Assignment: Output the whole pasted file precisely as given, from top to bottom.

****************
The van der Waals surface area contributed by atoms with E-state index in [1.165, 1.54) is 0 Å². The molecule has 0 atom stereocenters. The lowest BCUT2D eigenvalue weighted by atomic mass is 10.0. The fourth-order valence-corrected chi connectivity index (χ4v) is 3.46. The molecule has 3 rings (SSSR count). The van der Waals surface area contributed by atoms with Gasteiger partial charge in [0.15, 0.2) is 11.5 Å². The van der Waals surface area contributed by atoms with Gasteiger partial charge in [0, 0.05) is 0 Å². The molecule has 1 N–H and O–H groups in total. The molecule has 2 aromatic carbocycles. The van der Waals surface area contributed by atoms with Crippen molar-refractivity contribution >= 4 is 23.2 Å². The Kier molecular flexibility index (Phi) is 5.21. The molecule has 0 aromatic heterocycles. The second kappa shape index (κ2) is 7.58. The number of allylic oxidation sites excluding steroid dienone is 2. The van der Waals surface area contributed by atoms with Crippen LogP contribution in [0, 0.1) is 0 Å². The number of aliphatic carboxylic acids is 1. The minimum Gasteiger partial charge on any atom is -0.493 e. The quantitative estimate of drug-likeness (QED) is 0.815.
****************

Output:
The van der Waals surface area contributed by atoms with E-state index in [1.165, 1.54) is 0 Å². The molecule has 0 atom stereocenters. The lowest BCUT2D eigenvalue weighted by atomic mass is 10.0. The fourth-order valence-corrected chi connectivity index (χ4v) is 3.46. The molecule has 3 rings (SSSR count). The van der Waals surface area contributed by atoms with Gasteiger partial charge in [0.15, 0.2) is 11.5 Å². The van der Waals surface area contributed by atoms with Gasteiger partial charge in [0, 0.05) is 0 Å². The molecule has 1 N–H and O–H groups in total. The molecule has 2 aromatic carbocycles. The van der Waals surface area contributed by atoms with Crippen molar-refractivity contribution >= 4 is 23.2 Å². The Kier molecular flexibility index (Phi) is 5.21. The molecule has 0 aromatic heterocycles. The second kappa shape index (κ2) is 7.58. The number of allylic oxidation sites excluding steroid dienone is 2. The van der Waals surface area contributed by atoms with Crippen LogP contribution in [0, 0.1) is 0 Å². The number of aliphatic carboxylic acids is 1. The minimum Gasteiger partial charge on any atom is -0.493 e. The quantitative estimate of drug-likeness (QED) is 0.815.